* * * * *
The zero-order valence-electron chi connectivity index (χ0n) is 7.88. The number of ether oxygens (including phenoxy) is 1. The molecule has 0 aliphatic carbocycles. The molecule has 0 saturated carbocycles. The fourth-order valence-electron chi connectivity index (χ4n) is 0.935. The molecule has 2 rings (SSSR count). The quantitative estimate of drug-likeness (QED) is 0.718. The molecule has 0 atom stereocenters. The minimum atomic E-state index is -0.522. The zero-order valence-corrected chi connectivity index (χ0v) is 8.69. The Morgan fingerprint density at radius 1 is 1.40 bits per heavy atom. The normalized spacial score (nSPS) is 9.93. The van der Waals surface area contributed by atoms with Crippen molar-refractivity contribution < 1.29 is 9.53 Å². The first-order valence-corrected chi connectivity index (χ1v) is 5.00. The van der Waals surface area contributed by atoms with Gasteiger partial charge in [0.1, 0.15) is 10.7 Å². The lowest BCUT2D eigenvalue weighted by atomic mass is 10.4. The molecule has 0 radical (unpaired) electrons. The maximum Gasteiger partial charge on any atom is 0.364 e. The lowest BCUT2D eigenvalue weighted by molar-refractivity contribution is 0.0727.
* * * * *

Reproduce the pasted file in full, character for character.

The zero-order valence-electron chi connectivity index (χ0n) is 7.88. The number of ether oxygens (including phenoxy) is 1. The molecule has 0 aliphatic carbocycles. The molecule has 0 saturated carbocycles. The fourth-order valence-electron chi connectivity index (χ4n) is 0.935. The molecule has 2 rings (SSSR count). The quantitative estimate of drug-likeness (QED) is 0.718. The molecule has 0 atom stereocenters. The minimum atomic E-state index is -0.522. The zero-order valence-corrected chi connectivity index (χ0v) is 8.69. The Morgan fingerprint density at radius 1 is 1.40 bits per heavy atom. The normalized spacial score (nSPS) is 9.93. The van der Waals surface area contributed by atoms with Crippen molar-refractivity contribution < 1.29 is 9.53 Å². The first-order valence-corrected chi connectivity index (χ1v) is 5.00. The van der Waals surface area contributed by atoms with Gasteiger partial charge in [0.1, 0.15) is 10.7 Å². The lowest BCUT2D eigenvalue weighted by atomic mass is 10.4. The molecule has 0 radical (unpaired) electrons. The maximum Gasteiger partial charge on any atom is 0.364 e. The lowest BCUT2D eigenvalue weighted by molar-refractivity contribution is 0.0727.